06 Oct 2005
SEVERAL UK high-street banks are expected to announce plans to
authenticate online transactions with some form of physical security
device before the end of the year.
But any such move will come in advance of publication of an industry
standard, which banking industry body Apacs had planned to release in
May, and has now pushed back to the end of the year.
Lloyds TSB will this month start trials of a "revolutionary new line
of defence in the fight against online fraud", with customers testing
a new way to log on to internet banking.
In May HSBC started a one-year rollout of security devices for its
870,000 Hong Kong customers, which industry sources regard as a
prelude to rollouts in other countries.
And earlier this year Barclaycard completed a six-month trial of a
security device (Computing, 17 March).
Any progress with so-called two-factor authentication from individual
banks will not necessarily be based on the industry-wide standard. But
Martha Bennett, research director at Forrester Research, says the
industry realises that security needs to be tightened, and some banks
feel they cannot afford to wait for the standard to arrive.
"Many of the banks are working on a two-track strategy: what's
happening with Apacs, and what they can do immediately," she said.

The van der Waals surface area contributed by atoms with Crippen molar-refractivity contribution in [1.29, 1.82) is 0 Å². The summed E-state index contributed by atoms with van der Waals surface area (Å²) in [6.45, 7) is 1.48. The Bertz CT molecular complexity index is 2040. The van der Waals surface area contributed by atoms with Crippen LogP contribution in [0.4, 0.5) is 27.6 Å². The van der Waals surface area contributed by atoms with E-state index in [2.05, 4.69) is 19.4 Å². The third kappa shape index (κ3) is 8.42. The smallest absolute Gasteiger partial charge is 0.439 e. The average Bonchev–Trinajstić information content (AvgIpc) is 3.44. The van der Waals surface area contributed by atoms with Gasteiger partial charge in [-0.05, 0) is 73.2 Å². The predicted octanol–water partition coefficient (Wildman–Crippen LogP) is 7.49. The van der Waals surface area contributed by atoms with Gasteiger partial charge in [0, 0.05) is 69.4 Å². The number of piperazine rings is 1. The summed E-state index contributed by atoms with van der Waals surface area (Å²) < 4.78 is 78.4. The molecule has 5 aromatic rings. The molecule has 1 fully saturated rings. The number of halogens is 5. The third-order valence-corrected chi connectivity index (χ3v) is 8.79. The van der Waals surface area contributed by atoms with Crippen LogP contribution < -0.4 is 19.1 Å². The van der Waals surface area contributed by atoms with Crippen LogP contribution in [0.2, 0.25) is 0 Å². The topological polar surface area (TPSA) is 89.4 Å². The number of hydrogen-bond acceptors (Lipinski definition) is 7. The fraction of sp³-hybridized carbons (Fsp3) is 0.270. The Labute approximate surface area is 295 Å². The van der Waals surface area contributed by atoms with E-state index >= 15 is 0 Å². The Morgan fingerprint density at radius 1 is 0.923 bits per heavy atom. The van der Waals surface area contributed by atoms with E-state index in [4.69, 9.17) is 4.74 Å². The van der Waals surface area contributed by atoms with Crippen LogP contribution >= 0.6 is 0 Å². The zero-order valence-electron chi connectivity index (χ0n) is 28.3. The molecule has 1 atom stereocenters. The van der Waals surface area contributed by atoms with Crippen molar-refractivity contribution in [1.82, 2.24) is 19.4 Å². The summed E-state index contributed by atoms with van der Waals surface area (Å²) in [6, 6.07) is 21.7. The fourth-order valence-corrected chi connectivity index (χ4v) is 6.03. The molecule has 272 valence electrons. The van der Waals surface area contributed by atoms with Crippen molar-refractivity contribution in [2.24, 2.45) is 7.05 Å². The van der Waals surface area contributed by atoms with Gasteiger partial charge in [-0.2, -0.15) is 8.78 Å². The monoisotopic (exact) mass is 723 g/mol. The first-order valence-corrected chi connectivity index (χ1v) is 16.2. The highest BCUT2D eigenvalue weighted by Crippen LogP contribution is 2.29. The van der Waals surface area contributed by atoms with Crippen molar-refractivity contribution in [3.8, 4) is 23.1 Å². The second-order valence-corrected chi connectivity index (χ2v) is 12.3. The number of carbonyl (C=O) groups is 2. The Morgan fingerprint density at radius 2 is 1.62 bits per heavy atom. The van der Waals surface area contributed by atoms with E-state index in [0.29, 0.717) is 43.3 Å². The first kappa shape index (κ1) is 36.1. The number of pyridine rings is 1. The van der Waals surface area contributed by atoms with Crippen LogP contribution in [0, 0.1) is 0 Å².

Bennett says several banks were set to launch products earlier this
year, but stopped when Apacs started work on a standard.
"Now they're realising that the risk is growing, and action needs to
be taken," she said.
Apacs says if its standard does not make the first phase of a
particular bank's project, it is confident it will be included in the
second phase. "The aim is not just to secure online banking, but also
about securing other online transactions," said a spokeswoman.
But not all banks are willing to go ahead without a standard:
Barclaycard will wait to ensure interoperability between banks.
"We're looking at how to use it in the real world, in a number of
banking applications," said a spokesman for the bank.
Some 600,000 of the UK's 15 million internet banking users have
stopped banking online because of security fears, says Forrester.
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